Post-Pandemic Growth Strategies

The last 12 months have genuinely been a wild ride for the whole world. But in terms of companies development and growth the scale of maelstrom could be vividly seen through the lens of the corporate strategy. At first, in March-August 2020, there was the shock related to plummeting economic activity and sales, limited employee mobility, and astounding uncertainty about the future. The only corporate strategy was “bail out and run”. Everybody thought only about survival, long-term plans were all but forgotten.

fig 1. The Depths of the corona crisis Left chart: World GDP and trade dynamics (actual till 2020, IMF forecast for 2021-22). Source: IMF data Center chart: Apple mobility trends for G7 countries. Source: Apple Inc. Right chart: VIX index. Source: CBOE

Then, in September-December 2020, came the stabilization at the bottom. Situation calmed down albeit at the very low levels. Indeed, the depth of the fall varied with activity in many services sectors ground to a halt, while in sharp contrast to many previous crises manufacturing and investments did better, as well as the financial sector. However, in general the panic leveled out and CEOs and corporate strategists started thinking about the life after the crisis.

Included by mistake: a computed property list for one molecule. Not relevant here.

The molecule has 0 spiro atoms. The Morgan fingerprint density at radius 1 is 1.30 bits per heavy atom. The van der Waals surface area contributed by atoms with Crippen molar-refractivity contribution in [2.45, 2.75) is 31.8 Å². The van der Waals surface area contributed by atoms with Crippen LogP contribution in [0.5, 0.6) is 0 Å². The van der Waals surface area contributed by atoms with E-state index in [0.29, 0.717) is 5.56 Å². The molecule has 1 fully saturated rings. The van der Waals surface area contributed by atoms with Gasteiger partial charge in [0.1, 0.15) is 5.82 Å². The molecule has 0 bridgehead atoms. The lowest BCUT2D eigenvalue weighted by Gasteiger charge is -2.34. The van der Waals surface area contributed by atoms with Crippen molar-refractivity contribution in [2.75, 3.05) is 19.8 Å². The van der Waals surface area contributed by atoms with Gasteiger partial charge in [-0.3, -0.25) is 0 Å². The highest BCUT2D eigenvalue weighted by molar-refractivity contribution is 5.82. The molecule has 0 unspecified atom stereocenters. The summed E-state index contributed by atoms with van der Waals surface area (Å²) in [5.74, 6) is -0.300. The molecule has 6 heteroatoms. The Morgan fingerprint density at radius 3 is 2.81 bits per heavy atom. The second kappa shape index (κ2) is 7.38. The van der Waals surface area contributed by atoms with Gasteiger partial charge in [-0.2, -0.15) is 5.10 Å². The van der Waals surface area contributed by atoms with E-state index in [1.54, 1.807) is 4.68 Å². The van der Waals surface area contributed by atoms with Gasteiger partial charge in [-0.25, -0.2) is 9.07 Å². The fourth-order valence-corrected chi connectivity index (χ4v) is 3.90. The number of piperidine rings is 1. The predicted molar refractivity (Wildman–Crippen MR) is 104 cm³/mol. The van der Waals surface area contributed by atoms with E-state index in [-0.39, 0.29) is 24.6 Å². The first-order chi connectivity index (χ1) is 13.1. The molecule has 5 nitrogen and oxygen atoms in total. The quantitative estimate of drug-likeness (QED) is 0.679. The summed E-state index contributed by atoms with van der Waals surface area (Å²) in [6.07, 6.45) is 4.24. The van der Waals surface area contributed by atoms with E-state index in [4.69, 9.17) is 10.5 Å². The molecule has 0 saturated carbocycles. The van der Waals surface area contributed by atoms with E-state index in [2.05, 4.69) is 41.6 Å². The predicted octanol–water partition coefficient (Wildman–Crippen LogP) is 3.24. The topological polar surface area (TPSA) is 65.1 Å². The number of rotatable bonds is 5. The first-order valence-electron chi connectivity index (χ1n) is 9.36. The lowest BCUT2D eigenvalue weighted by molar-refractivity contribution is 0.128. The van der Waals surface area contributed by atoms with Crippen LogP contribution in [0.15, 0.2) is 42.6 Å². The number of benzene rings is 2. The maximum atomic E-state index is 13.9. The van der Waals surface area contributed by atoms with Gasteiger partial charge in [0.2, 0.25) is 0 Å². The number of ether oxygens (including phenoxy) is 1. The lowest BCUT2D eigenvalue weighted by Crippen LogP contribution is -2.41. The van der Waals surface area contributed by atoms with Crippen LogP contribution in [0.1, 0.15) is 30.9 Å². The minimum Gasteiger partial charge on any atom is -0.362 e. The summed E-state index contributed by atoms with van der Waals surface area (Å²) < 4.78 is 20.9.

fig 2: Employment by sector. Source: OECD data

Since the start of 2021 the hope and the rebound have come. Multiple vaccines approval allowed to start the immunization process. The rates of vaccination are different by country but the world in general seems to be on the right track, so achieving herd immunity looks like a question of time. Managers’ optimism has also picked up in the recent months and now everybody is hastily developing the best strategies of corporate development for the years to come.

fig 3: PMI by country. Source: Bloomberg

So what should you look at when developing you company’s strategy in the not-so-brave new world?

To use a simple rule-of-thumb approach there are 3 key factors to consider:

  • the prospects for dealing with the disease itself;
  • the persistence of the social distancing measures and popularity of distance work after the pandemic is gone;
  • the pace with which the major policymakers will be curbing fiscal and monetary stimuli.

So here these factors are grouped and ranged by the 3 major scenarios that any meaningful strategy usually considers. The strategic horizon is 3 years.

So you decide on the probability of each scenario and then you create your strategic growth plan placing resources accordingly. In any case, you company’s growth strategy should also take into account the industry your company is working in: services sectors are to stay more influenced by the future rebound dynamics than the rest parts of the economy.

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